Earlier this month, members of the Phi Sigma Kappa fraternity issued a call for applications for the 2015 Mount Ida Community Development Micro-Grant Program funding season. Mount Ida homeowners, landlords, business owners, and not-for-profits are eligible to apply for a grant of up to $1,000. The grant can be used for home improvement, historic restoration, neighborhood beautification, maintaining community parks and green spaces, or for not-for-profit programs that service residents of the neighborhood.
The grant applications are due April 22. Grant awards will be announced at a public meeting on May 5.
“I am very excited about this program, and the opportunity to work with our neighbors to improve the Mount Ida community,” said John Stall, a senior who is majoring in mechanical engineering, who also serves as the fraternity’s chapter president.
The grant program was launched in 2014 and was developed in partnership with local residents, business owners, and not for profits from the Mount Ida neighborhood for the purpose of improving the quality of life in the community. The Troy Rehabilitation & Improvement Program (TRIP) has also partnered with the fraternity.
“This micro-grant program is a great example of how local investment and support can benefit everyone. We are proud to partner with the Phi Sigma Kappa Alumni Association and we congratulate them on being such a valuable asset to their community,” said Hilary Lamishaw, director of community affairs at TRIP.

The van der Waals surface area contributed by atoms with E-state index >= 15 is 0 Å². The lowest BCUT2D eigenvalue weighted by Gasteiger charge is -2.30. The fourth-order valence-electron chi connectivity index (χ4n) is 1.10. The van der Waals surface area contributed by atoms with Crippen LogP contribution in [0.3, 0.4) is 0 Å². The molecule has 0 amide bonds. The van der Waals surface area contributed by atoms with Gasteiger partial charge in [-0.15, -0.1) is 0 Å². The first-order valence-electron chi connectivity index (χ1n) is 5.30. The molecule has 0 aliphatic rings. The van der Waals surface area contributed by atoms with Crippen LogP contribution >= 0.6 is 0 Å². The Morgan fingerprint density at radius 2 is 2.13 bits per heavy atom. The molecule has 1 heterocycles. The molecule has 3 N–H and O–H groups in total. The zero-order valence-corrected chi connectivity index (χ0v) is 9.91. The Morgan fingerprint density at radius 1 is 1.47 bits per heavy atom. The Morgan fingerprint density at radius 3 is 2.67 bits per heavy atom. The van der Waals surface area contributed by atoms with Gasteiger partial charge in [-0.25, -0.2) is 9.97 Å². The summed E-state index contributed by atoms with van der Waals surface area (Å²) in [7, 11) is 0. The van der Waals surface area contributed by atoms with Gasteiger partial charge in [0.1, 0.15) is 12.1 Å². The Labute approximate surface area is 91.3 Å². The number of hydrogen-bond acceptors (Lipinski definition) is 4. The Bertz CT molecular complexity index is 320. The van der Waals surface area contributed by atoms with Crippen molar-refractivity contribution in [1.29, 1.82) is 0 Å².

This initiative is a model of how an independent organization can contribute and make a difference all while educating these future leaders on community action, philanthropy, civic planning, and quality of life issues.”— Peter Grimm
In 2014, the program gave out $6,000 in grants. The grants where used to fund a number of projects in the neighborhood including exterior painting and landscaping, interior structural repair and restoration, and the restoration of several grave stones in the historic Mount Ida cemetery.
“We were very pleased with the initial response we got from the community during the program’s first year. This year we are hoping to have more people apply for the program and meet our goal of awarding 10 grants,” said Paul Marano ’87, president of the Phi Sigma Kappa Alumni Association.
The grant target area extends south from College Avenue west of 15th Street and south of Tibbits Avenue between 15th Street and Bleeker Avenue. It is bordered on the west by the western end of 11th Street. It also includes Prospect Park, Mount Ida Cemetery, and the corner of Congress Street and Pawling Avenue.
“A grant like this can have a huge impact on improving the Mt Ida neighborhood,” said Dave Gardell, a resident of the community and member of the grant planning/award committee. “The fact that the fraternity reached out to the community to help assess the needs of the local neighborhood and develop the grant program should add to its success.”
“This initiative is a model of how an independent organization can contribute and make a difference all while educating these future leaders on community action, philanthropy, civic planning, and quality of life issues,” said Peter Grimm, president of the Friends of Prospect Park and legislator representing the City of Troy, who also serves as director of university events at Rensselaer.
The Phi Sigma Kappa moved into the Mt. Ida community four years ago when the City of Troy approved the fraternity’s purchase of the former St. Francis DeSales church and rectory on Congress Street. The fraternity currently consists of 21 student members and over 700 alumni. The buildings are owned and managed by the Phi Sigma Kappa Alumni Association of Troy, N.Y., which is responsible for providing safe, affordable, quality housing to its student members.